Archiving private keys - TLDR version

0. Make multiple encrypted copies. On DVDs (they are better than CDs and Blu-Ray discs; DVD+R are better than DVD-R), paper, cloud services like DropBox, OneDrive, Google Drive, e-mail it to yourself and to your friends, use P2P storage services like MaidSafe, Storj and Sia, etc.

1. Use proper font when printing PGP encrypted keys on paper.

2. Flash memory (SSD, USB flash drives, hardware wallets) is less reliable when not powered regularly (i.e. every week).

3. Use error correction methods like Parchive and ZFS.

4. Print on paper or store on digital media only encrypted data.

5. Your encryption software should use CPU/RAM-intensive KDF (i.e. scrypt with secure options - do not use defaults!). First, encrypt with scrypt and then encrypt it again with PGP (using different password!) in ASCII armor mode before print it (other methods like QR codes may not be reliable as multiple copies of the PGP ASCII armor).Do not use the same password for the PGP because it's easy to brute force and the attacker will open your scrypt encrypted archive if it's encrypted with the same or similar password! PGP applications like GnuPG are not using good enough key stretching and are prone to brute force attacks! Instead of ASCII armor you can use base64 ($ base64 encrypted > encrypted.base64.txt). How to encrypt your secrets with the scrypt utility on Ubuntu, print them on paper and then read them again.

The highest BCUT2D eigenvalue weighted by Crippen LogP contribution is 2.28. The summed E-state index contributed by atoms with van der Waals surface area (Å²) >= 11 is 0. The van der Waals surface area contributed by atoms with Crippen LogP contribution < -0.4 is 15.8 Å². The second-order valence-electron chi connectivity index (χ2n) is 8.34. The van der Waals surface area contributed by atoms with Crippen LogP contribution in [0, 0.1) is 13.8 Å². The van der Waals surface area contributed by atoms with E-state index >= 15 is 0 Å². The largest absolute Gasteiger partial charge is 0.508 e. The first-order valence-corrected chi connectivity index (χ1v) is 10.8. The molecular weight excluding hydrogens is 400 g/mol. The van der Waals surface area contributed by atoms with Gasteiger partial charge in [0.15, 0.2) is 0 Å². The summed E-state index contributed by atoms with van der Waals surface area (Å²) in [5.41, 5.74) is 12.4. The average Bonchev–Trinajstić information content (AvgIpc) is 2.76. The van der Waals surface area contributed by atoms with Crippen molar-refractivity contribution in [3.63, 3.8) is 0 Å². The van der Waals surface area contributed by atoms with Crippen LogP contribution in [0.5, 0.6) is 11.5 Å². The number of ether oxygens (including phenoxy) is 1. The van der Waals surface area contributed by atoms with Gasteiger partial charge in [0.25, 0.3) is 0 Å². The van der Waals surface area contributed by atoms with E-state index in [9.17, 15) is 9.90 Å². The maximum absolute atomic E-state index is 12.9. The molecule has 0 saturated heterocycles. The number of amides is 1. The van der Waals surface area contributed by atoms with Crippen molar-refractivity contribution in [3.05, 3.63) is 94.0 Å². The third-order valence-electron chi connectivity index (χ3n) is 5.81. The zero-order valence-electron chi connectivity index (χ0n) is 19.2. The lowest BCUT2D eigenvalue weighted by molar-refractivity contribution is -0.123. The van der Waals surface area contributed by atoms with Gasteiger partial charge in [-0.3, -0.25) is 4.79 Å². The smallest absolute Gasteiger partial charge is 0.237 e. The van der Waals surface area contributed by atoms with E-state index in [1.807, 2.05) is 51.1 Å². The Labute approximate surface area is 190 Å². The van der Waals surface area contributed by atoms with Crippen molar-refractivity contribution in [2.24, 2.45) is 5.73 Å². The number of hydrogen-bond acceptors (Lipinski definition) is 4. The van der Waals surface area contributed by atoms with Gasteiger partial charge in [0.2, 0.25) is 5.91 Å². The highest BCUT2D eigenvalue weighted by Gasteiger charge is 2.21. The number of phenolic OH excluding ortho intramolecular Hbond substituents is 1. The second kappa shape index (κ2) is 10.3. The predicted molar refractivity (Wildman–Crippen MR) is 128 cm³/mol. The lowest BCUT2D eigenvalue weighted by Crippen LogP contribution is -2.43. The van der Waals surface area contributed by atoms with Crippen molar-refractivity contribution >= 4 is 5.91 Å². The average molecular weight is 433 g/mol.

6. Avoid writing on the hard drive (some printers have too) non-encrypted keys. By default your OS writes all printed pages on your hard drive (and then "deletes" them non-securely). Use Live Linux system like Ubuntu Live or Tails (run from DVD or flash drive in read-only mode; with hard drive disconnected from your computer).

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Do not use (only) flash memory (SSD drives, hardware wallets, USB flash drives) for your precious private keys!